Game Developer - Level Designer - Environment Artist - Author - Tutor - 18 Years of experience with Unreal Engine 1, 2, 3, 4
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I remember how in 2005 I began writing the first edition of my book The Hows and Whys of Level Design. I had a lengthy daily commute, and one of those fairly early gen PDAs with a touch screen. I typed out the bulk of the entire book out on that PDA over a period of several months, using nothing but the little touch pen. I typed so much, that the plastic touch screen began eroding away where the most common letters were.

Over the course of the years I released 2 books, and 7 big Unreal Engine 3 and 4 video tutorial projects. They did awesome. Your response and support over the years has been super great. The books were never a financial success, something that is hard to accomplish with a book on a niche subject, but the uptake and the impact they’ve had over the years has been significant. Without any marketing or sales, and only selling the content via my own website the books sold more copies than the target sales numbers many game dev book publishers appear to aim for.

Likewise for the videos. Many bought those, and the response has been wonderful. Thanks so much for the help and support, and to allow me to carry on creating things!

As a Christmas gift to the community I am hereby releasing all of my books and all of my videos for free! You can find all the content on the various pages on the site.

Some of the content is beginning to age. The UE4 videos were done using 4.0 so there are some minor interface differences, but otherwise they still hold up perfectly fine.
The UDK videos might appear very old, but since they go so in-depth on technical topics a lot of it is surprisingly relevant still for UE4. Many of the deeper technical things in UE3 are still identical in UE4, apart from interface changes.

For the books I am planning major updates in the year(s) ahead. I will start off with the games industry book because it is easier to update (fewer example images needed), but I hope to eventually move over to the level design one too. All updates will be released for free and openly. If time allows I hope to transition it out of the PDF form and onto a pure HTML form too later on.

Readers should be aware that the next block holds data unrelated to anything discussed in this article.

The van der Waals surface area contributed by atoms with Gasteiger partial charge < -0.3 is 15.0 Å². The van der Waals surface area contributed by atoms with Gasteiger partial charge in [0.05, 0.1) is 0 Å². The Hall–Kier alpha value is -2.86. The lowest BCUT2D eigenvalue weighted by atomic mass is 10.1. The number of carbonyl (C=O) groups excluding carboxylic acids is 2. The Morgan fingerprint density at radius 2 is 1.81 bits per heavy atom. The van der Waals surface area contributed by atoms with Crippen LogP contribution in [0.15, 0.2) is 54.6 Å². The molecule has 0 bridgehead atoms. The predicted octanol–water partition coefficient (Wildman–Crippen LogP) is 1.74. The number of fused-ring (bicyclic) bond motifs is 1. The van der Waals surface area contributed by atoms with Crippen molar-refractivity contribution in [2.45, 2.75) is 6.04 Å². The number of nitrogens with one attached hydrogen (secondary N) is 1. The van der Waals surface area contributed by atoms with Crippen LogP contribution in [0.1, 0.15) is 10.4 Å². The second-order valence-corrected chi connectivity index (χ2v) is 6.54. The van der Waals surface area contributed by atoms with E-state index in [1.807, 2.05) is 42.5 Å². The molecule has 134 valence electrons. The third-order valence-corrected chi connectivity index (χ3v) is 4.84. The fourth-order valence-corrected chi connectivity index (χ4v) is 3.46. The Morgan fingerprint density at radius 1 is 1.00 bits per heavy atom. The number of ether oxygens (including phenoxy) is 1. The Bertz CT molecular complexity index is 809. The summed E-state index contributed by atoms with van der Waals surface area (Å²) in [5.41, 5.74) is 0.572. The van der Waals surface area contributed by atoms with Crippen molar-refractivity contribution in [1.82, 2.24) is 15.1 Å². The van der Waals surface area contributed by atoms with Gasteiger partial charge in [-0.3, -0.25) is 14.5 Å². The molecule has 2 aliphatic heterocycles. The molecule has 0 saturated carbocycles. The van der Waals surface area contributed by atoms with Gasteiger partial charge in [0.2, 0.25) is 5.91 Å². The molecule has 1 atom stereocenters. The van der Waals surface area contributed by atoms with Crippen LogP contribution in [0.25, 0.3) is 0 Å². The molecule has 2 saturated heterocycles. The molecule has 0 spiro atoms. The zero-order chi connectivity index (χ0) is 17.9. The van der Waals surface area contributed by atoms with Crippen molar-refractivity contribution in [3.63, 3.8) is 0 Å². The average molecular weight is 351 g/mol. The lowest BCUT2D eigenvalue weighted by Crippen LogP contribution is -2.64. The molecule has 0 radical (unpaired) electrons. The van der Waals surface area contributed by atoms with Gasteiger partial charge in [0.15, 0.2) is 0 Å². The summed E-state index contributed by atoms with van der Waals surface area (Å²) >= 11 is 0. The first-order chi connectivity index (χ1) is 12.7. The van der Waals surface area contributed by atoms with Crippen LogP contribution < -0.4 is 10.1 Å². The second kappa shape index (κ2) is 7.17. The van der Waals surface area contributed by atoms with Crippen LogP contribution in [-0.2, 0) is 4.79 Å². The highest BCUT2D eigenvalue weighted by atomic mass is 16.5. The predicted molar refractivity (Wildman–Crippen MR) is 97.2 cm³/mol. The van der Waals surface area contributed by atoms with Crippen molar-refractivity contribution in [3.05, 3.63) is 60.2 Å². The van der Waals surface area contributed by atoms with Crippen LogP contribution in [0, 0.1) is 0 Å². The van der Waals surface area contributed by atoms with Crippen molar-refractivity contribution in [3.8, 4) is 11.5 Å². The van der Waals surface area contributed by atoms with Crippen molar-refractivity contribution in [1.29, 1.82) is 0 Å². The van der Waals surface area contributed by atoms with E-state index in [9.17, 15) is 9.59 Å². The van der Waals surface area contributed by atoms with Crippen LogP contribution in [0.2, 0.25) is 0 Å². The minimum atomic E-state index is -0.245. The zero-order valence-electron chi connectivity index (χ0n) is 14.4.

Thanks again to all who have previously bought this content and supported me!

2016 has been as crazy as every year. On behalf of Epic I visited a few dozen cities and countries evangelizing the Unreal Engine, and met thousands of studios, developers, and enthusiasts alike.

My work at the education Futuregames in Stockholm also carried on as usual, hitting another ~80% success rate on people being hired into the industry on the day of graduation.

After exactly 3 years of work, my game The Solus Project also finally launched. In June for PC, in July for Xbox One. I could write a book about what I experienced and learned from the whole process, but in short it has gone great. For a team of only a few people, operating on a near zero budget, the game shipped a very solid 150 000 copies in the first six months of its release.

Alongside with my previous two games The Ball and Unmechanical, my small company has now shipped well over half a million copies. With having done indie releases in 2010, 2012, and 2016 I experienced 3 distinct stages of the industry. When we launched The Ball in 2010 there weren’t any Youtubers or Twitch streamers for example. Yet in these 3 different markets, we managed to perform consistently. All 3 games were done with an absolute minimum budget, with small teams, and in unorthodox ways.

Entering the 18th year since I began using UnrealEd 1, it has been a crazy ride that has enabled me to do so much that I never expected to be able to do.

Here is onto an interesting 2017. Although given the state of affairs I do hope that doesn’t include WW3.